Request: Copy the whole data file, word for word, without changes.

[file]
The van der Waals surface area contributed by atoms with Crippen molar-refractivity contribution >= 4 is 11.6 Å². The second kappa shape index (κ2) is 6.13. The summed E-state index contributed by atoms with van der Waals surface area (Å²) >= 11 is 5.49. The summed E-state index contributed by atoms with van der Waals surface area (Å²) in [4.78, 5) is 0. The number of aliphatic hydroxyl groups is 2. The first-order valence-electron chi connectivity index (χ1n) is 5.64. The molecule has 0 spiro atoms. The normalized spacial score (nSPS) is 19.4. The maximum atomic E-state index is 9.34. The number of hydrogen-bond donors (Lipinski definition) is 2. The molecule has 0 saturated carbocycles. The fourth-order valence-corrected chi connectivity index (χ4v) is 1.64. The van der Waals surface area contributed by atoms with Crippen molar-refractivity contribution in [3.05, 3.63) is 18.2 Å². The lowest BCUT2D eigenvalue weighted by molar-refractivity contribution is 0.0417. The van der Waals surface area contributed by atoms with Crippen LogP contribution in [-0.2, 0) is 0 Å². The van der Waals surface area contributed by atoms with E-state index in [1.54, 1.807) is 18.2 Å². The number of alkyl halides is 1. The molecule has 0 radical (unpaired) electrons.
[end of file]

The van der Waals surface area contributed by atoms with Crippen molar-refractivity contribution >= 4 is 11.6 Å². The second kappa shape index (κ2) is 6.13. The summed E-state index contributed by atoms with van der Waals surface area (Å²) >= 11 is 5.49. The summed E-state index contributed by atoms with van der Waals surface area (Å²) in [4.78, 5) is 0. The number of aliphatic hydroxyl groups is 2. The first-order valence-electron chi connectivity index (χ1n) is 5.64. The molecule has 0 spiro atoms. The normalized spacial score (nSPS) is 19.4. The maximum atomic E-state index is 9.34. The number of hydrogen-bond donors (Lipinski definition) is 2. The molecule has 0 saturated carbocycles. The fourth-order valence-corrected chi connectivity index (χ4v) is 1.64. The van der Waals surface area contributed by atoms with Crippen molar-refractivity contribution in [3.05, 3.63) is 18.2 Å². The lowest BCUT2D eigenvalue weighted by molar-refractivity contribution is 0.0417. The van der Waals surface area contributed by atoms with Crippen LogP contribution in [-0.2, 0) is 0 Å². The van der Waals surface area contributed by atoms with E-state index in [1.54, 1.807) is 18.2 Å². The number of alkyl halides is 1. The molecule has 0 radical (unpaired) electrons.